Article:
Where has the time gone? I can hardly believe it has been two full years since I picked up sticks in Ireland and moved to Italy lock, stock and barrel. It seems like just the other day I was freezing on a wet, windy building site in the west of Ireland, checking on the layout of whatever house I was designing at the time.
No. I don’t miss my previous existence as a hard-working interior designer. Whoever said such a career was glamorous never worked in the unforgiving weather on Ireland’s Atlantic coast nor, indeed, fended off mosquitoes – and worse – on the southern African coast of Mozambique – both places where I worked for many years in turn.
When I decided to move to Italy, I knew that finding suitable accommodation in a good location would be the essential first step. I wanted a smallish house with a good outdoor area and – having a large family and lots of friends – a nice guest suite was a must.
The Veneto had always appealed to me, having visited here more times that I could possibly count. Lake Garda with my parents was an annual event for many years and I loved tripping up and down the lake on the hydrofoils and ferries.
Venice is, in my view, the most spectacular city on the planet and I never tire of visiting there, being lucky enough to live close by.
So, after three years of searching for the perfect property, when I saw what was to be my little home in The Euganean Hills, I put in an offer within a few hours of seeing it for the first time and have not regretted it one bit.
Becoming an Italian resident was relatively simple. As I am Irish and an EU citizen, there were few formalities and all went without a hitch. Organising my bin collections was a bit more complicated and getting signed up for Wi-Fi and a mobile phone took a bit of effort. Getting enrolled in the medical system and choosing a doctor required a fair bit of queuing at the local hospital in Este. However, what appeared to be the simple process of changing the address on my EU driving licence turned out to be the most complicated piece of bureaucracy I have had to encounter and I still await its arrival more than one year on.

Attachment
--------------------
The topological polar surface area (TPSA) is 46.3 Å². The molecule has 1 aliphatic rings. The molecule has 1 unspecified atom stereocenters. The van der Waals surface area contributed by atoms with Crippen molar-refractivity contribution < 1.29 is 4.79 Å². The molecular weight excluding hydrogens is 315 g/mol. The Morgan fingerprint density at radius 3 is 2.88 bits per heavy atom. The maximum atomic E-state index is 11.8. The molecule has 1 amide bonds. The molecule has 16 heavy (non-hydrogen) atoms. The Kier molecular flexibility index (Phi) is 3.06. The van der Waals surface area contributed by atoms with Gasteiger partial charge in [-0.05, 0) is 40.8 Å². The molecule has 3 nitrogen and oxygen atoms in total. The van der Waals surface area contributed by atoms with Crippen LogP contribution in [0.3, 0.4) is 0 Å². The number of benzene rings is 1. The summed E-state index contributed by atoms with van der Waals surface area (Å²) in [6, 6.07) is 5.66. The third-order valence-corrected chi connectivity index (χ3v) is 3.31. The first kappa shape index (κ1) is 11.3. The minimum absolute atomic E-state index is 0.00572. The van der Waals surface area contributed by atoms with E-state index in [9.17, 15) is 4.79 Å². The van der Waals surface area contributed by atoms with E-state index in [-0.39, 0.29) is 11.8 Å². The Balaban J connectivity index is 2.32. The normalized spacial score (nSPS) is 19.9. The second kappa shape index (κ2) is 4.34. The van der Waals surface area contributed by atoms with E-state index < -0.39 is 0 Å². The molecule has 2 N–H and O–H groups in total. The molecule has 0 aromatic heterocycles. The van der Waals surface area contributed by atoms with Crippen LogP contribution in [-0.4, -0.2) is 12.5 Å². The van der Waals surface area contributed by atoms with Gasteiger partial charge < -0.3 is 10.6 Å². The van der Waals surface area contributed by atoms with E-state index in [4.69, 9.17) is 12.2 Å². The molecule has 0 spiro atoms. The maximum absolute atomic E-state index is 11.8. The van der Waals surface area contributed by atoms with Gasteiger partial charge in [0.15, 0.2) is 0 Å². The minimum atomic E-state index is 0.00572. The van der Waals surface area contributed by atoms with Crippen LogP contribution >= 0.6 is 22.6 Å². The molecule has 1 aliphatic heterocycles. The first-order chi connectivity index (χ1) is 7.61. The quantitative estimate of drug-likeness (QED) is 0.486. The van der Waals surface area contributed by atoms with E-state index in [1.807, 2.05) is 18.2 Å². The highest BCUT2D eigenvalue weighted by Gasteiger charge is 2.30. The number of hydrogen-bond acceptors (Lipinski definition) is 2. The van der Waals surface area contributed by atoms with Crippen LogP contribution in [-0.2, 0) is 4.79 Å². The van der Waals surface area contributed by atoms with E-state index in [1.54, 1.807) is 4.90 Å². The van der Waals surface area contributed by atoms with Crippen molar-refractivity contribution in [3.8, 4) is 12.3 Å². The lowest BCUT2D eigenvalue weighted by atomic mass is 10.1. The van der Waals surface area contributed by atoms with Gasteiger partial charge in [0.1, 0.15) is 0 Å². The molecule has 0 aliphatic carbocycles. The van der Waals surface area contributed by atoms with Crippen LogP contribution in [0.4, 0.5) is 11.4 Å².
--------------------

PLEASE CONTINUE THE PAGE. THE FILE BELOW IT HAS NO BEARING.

Italian bureaucracy requires that everything needs to be photocopied, stapled and rubber stamped. Paperwork is always mountainous and one’s signature is required over and over again. It’s a particularly Italian system, but, once the rules are adhered to, things seem to operate pretty smoothly.
My builders were quite another matter however, and I can feel my blood-pressure mount ominously at the thought of all the little bits of work that still need to be attended to in my new house. I counted eighty-three emails before they responded to my request to have a faulty pipe replaced; a five minute job, as it turned out. I have also discovered that Italian builders, apparently, do not work in the rain – even the threat of a shower preludes a “no-show.” At least, that’s my personal experience. What would we have done in Ireland if Irish builders refused to work if rain was forecast? Nothing would ever be built!
Italian lessons progress slowly. This is my own fault, as I am writing a book and my brain is processing the English language on a daily basis. I had thought that I would become fluent in a year, but it is taking considerably longer for me to master the subtleties of Italian grammar. But, onward and upward, I continue to struggle while my new Italian friends laud my execrable Italian, clapping and shouting “Brava!” at my pathetic attempts. They are too kind.
Two years on, I feel confident that I have made the right move for me. I love it here in Italy, where I have fully embraced the culture, food, wine, climate, and – most importantly – the Italian people who have welcomed me into their country so generously.
Now I am actually living La Dolce Vita in Italy and loving it. Moving here permanently has wrought great changes in my life. Having travelled solo for many, many years, even having gone so far as to have commenced writing a book on the subject, I am no longer alone, having met a fellow traveller (and superlative blogger) along the way. In fact, he entered my life when I went to visit a Palladian villa just a few months after I arrived here. Little did I know that my lifelong fascination with Palladio, in my view the most talented architect ever, would bear such interesting fruit!
If you are one of my readers who is planning a move to Italy, all I can say is BUONA FORTUNA!